Children of college-educated parents eat more vegetables and drink less sugar, according to a new study from the University of British Columbia. But it’s still not enough, the study goes on to say, as all kids are falling short when it comes to eating healthier at school
The research suggests a parent’s educational attainment, an indicator of socioeconomic status, may inform a child’s diet.
The study found Vancouver school children whose parents completed some post-secondary education were 85 per cent more likely to eat vegetables during the school week than those with parents who completed high school or less. Children whose parents graduated from college or university were 67 per cent less likely to consume sugary drinks, like soda pop.
“We can only speculate on the reasons for the disparities,” says co-author Jennifer Black, a food, nutrition and health professor in the Faculty of Land and Food Systems. “Higher priced products, like vegetables, may not be the food that gets packed first for vulnerable families that need to make tough choices about school lunches.”
The study revealed, however, that the majority of children, regardless of socioeconomic status, do not consume enough low-fat milk or whole grains on school days, opting instead for packaged snack foods like potato chips or fast-food style items, like French fries, high in sodium and saturated fat.
“While there are still barriers that exist for low-income children, families from across the socioeconomic spectrum are struggling to get their kids to eat healthy food at school,” says Black. “Our findings challenge this common notion that only low-income families feed their kids junk food because it appears wealthy families are not always making healthier choices either.”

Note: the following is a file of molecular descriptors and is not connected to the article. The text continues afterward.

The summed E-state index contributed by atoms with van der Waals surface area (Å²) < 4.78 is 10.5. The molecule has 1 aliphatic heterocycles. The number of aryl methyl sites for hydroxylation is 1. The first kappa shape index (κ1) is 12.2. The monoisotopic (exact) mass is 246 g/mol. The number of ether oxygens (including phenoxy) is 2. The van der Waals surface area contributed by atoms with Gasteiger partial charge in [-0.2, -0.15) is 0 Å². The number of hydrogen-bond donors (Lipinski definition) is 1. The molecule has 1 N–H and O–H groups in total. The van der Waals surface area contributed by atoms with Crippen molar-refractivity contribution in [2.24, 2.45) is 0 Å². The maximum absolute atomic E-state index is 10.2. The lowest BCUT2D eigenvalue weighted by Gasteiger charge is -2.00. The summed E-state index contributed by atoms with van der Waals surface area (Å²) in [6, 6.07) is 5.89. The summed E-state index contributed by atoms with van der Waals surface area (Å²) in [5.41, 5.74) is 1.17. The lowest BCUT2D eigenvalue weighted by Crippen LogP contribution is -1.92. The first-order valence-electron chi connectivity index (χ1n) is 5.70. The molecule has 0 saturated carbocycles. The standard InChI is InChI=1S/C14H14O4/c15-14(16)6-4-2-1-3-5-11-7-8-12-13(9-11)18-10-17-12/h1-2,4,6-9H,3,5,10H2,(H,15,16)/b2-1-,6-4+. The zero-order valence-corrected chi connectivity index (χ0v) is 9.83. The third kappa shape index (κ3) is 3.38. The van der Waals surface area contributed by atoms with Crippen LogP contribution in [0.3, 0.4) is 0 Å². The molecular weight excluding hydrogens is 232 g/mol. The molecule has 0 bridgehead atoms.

The study surveyed nearly 1,000 students in Grades 5 to 8, asking them to report their daily food consumption at school, or while travelling to and from school. Less than half of the kids reported consuming fruit, vegetables, whole grains or low-fat milk. Seventeen per cent reported eating fast food, 20 per cent reported eating packaged snack foods and 31 per cent reported drinking sugary drinks daily. Fifteen per cent of the students reported going hungry.
“Our study provides new insight on what kids are eating, or not eating, in Vancouver public schools,” says co-author Naseam Ahmadi, a M.Sc. graduate in human nutrition. “Overall, things aren’t looking so good. More work is needed to address the dietary needs of children when they go off to school.”
The study, Associations between socio-economic status and school-day dietary intake in a sample of grade 5-8 students in Vancouver, Canada, took place at 26 public schools in 2012. To read the full study, published in Public Health Nutrition.
The study is part of a larger UBC project, Think & Eat Green @ School, which researches and develops policies and programs to help build healthier and sustainable food systems in schools.
University of British Columbia